The natural wonder of Halong Bay, renowned for its spectacular scenery and limestone grottos and caves, has been declared a UNESCO World Heritage Site. The bay is peppered with over 3,000 tiny islands emerging almost mystically out of the pea green waters of the Gulf of Tonkin, scoured by wind and wave erosion to form dramatic rock shapes, many of which contain caves filled with stalagmites and stalactites. Many of the islands have been named for their astonishing resemblance to their namesakes, such as Dragon, Incense Burner, Pair of Roosters and Man's Head Islands. The weird protuberances have been at the source of several local legends, particularly about the dragon whose thrashing tail created the bay and its islands. The name Ha Long means 'where the dragon descended into the sea'. The most impressive cave is the Hang Dau Go (Grotto of the Wooden Stakes), an extensive grotto with rock formations presenting various eerie images in the mysterious light. It was named from the Battle of 1288 when General Tran Hung Dao prepared hundreds of stakes to be planted in the riverbed of the largest chamber to counter a boat attack. Nearby the beautiful Hang Thien Cung cave is famous for its sparkling stalagmites and stalactites.

Ba Dinh Square was where, in 1945, Ho Chi Minh read out the Declaration of Independence and where independence is celebrated each year. Dominating the west side is the Ho Chi Minh Mausoleum where the embalmed body of the 'father of the modern state', 'liberator of the Vietnamese people' and beloved public figure is displayed. The body of Ho Chi Min is enclosed in a glass case, the traditional way to honour famous communist leaders. Security is tight, there is a strict dress code and it is imperative to maintain a respectful demeanour while inside. Nearby is the Ho Chi Minh Museum that commemorates his life, housing a collection of military orders, correspondence, manifestos and photographs that illustrates the crucial role he had in the country's history.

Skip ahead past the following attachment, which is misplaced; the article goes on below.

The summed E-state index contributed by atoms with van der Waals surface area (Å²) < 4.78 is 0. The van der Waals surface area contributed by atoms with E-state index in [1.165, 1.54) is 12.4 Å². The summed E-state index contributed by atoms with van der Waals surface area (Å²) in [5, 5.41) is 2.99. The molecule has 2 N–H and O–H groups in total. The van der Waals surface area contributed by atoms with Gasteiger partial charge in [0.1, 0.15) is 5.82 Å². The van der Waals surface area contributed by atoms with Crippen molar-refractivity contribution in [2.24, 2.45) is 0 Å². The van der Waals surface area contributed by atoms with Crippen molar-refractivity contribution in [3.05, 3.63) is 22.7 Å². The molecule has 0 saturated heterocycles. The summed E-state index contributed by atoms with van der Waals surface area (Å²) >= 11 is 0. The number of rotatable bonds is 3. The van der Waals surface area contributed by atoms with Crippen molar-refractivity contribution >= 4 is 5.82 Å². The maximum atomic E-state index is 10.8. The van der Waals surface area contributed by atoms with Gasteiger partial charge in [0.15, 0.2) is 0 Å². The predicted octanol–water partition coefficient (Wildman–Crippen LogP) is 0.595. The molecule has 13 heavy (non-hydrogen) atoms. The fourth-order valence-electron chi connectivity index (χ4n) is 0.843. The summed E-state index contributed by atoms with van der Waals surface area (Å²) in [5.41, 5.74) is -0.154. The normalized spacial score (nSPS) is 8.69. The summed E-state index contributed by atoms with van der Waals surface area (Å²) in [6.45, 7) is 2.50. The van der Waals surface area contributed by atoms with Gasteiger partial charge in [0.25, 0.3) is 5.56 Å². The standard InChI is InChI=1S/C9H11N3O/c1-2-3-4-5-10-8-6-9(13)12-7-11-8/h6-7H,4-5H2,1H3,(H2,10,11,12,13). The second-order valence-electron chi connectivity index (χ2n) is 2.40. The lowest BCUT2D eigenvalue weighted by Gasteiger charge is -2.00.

The ancient meandering streets of the Old Quarter are each named after the crafts and speciality trades traditionally practised by the original artisan's guilds in the 13th century. Each guild was grouped around a temple, or dinh, dedicated to the particular beliefs of the village from where the guild originated, and many of these temples are open to the public today. The early merchant's quarter affords an intriguing glimpse into life centuries ago with covered markets, and the ancient narrow buildings that still line the streets, known as tube or tunnel houses that contained shops. Businesses were taxed according to the width of their storefront and resulted in shops only seven foot (2m) wide with a series of storerooms, workshops and living quarters extending behind to a length of up to 197ft (60m). Many streets are still devoted to a predominant trade such as silks, religious objects or textiles, silver jewellery, antiques, and there are numerous art galleries and craft stores, as well as cafes and pavement restaurants lining the streets. Traffic within the Old Quarter is a chaotic mix of bicycles, motorbikes and pedestrians passing noisily down the narrow streets and shady alleyways.